Although still legally enslaved the Finch family enjoyed a fairly high degree of ...

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Carol Parker Terhune

abolitionist and social leader, was born in New York City to free parents, James and Dorothy Gardner. Her father was a shipping contractor who made sails for large vessels. About 1845, while Gardner was in her teens, her family took up residence in Boston, Massachusetts, and opened its own business. Gardner attended the Boston Public School for Colored Children (also known as the Smith School, after the white businessman Abiel Smith, who donated funds). She was educated by leaders in the antislavery movement and developed an appreciation for their cause. The school was also used as a meeting place for the “colored citizens” to discuss issues of concern in their communities. During Gardner's time in Boston's only “colored” grammar school, Boston's African American community was fighting tirelessly to abolish colored schools and end school segregation using the Roberts v. Boston case as the catalyst Gardner ...

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Roy E. Finkenbine

abolitionist, civil rights activist, and community leader, was born in Pennsylvania. Almost nothing is known of his parents and early life. He relocated to Boston by the mid-1820s and established himself as a hairdresser, a trade that he would pursue most of his life. In 1825 he married the Bostonian Lavinia F. Ames. The couple had six children over the next dozen years: an unnamed daughter who died in 1826, Lucretia (b. 1828), Louisa (b. 1829), John W. (b. 1831), Henry (b. 1834), and Thomas (b. 1837).

In addition to plying his trade and raising a family, Hilton established himself as a leader in Boston's black community by the late 1820s. He joined the African Baptist Church and became a protégé of the Reverend Thomas Paul the congregation s pastor With Paul s guidance he served as a lay leader ...

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Graham Russell Hodges

Born in rural Deptford Township, near Woodbury, New Jersey, Isaac Tatem Hopper was raised on a farm. His parents, Levi and Rachel Tatem Hopper, split between the Presbyterian and Quaker faiths, Levi practicing the former, Rachel the latter. Isaac joined the Society of Friends at the age of twenty-two. He became a staunch Whig after observing British looting of farms and resolved to fight servitude after hearing sad tales from black men of the slave trade and of flight from slavery.

Hopper married Sarah Tatum, a neighboring farm girl, in 1795. That same year he joined the Pennsylvania Abolition Society and taught black children and adults in a Quaker-sponsored school. In 1797 he began advising blacks about legal opportunities for emancipation in Pennsylvania as well as hiding runaways from southern states He combated slave kidnappers and struggled against the practice of buying them running by which agents ...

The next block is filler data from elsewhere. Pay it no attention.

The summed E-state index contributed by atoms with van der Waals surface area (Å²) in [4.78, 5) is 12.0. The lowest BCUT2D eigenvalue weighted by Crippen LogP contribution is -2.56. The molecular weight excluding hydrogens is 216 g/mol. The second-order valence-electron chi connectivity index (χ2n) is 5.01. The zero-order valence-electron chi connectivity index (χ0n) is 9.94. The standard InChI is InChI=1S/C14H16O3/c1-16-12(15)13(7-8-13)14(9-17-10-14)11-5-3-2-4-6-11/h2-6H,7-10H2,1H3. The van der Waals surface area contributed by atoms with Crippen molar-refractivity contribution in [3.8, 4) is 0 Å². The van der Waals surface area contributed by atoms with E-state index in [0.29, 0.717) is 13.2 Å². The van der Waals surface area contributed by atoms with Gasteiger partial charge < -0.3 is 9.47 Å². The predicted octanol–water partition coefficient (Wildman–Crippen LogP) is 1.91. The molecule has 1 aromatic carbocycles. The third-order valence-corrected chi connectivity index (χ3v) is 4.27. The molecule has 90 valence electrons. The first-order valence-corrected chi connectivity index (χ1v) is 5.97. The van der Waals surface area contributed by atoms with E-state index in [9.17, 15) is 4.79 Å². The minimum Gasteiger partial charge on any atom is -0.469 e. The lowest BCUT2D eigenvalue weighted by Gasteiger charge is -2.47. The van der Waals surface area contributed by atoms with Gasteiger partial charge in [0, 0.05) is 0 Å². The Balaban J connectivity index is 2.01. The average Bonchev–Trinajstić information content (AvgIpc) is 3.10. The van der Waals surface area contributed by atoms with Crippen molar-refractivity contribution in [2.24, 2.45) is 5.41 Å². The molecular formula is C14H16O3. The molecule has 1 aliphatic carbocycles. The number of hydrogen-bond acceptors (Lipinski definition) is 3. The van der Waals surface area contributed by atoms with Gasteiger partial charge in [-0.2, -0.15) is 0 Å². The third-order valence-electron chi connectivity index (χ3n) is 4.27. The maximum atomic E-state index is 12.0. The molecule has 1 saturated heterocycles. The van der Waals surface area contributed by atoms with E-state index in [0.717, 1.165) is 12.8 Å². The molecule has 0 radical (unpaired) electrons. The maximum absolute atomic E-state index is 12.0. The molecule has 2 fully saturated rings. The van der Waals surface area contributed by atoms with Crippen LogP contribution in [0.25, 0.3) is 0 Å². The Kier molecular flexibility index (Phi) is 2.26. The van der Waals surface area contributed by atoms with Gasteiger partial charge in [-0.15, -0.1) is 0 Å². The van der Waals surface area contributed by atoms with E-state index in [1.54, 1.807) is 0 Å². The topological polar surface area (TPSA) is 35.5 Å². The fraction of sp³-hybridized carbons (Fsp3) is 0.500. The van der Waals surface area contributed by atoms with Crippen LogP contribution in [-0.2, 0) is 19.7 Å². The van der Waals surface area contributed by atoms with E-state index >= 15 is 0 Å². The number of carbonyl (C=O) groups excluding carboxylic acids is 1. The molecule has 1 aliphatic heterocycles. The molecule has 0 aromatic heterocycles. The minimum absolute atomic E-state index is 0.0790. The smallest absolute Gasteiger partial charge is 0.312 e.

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Mary Frances Berry

washerwoman, seamstress, organization founder, lecturer, and leader, was born into slavery in Rutherford County near Nashville, Tennessee. She had at least one sister, Sarah, and a brother, Charles. Her parents were slaves. Her father, Tom Guy, apparently served in the Union army. The 1880 Census lists her mother, Ann Guy, as a widowed washerwoman. Callie Guy had only a primary school education, probably attending Freedman's Bureau and church schools, but exhibited a high degree of literacy as an adult.

In 1883 she married William House, a laborer in Rutherford County, and bore six children, five of whom survived to adulthood. In the 1890s she was a widow, taking in laundry like her mother and other impoverished black women in the South.

About this time a new idea for political action surfaced in Rutherford County and other communities where former slaves ...

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Colleen Cyr

barber, orator, and activist, was born in Middletown, Connecticut, the son of Mary Ann (Campbell) and George W. Jeffrey. George's father was one of the first trustees of the Cross Street African Methodist Episcopal (AME) Zion Church of Middletown that was formed in 1828. Middletown's small black activist community shaped the life and work of George S. Jeffrey. There were several intermarriages between the Jeffrey family and the family of the Reverend Jehiel C. Beman, Cross Street AME Zion's first minister. Jeffrey's maternal aunt Clarissa Marie Campbell Beman founded the Middletown Colored Female Anti-Slavery Society. Citizens of color of Middletown, including his grandparents, uncles, and father, petitioned the Connecticut state legislature seven times between 1838 and 1843 over such issues as repealing the “Canterbury Law” (which effectively restricted young women of color from attending the boarding school founded for them by Prudence Crandall ...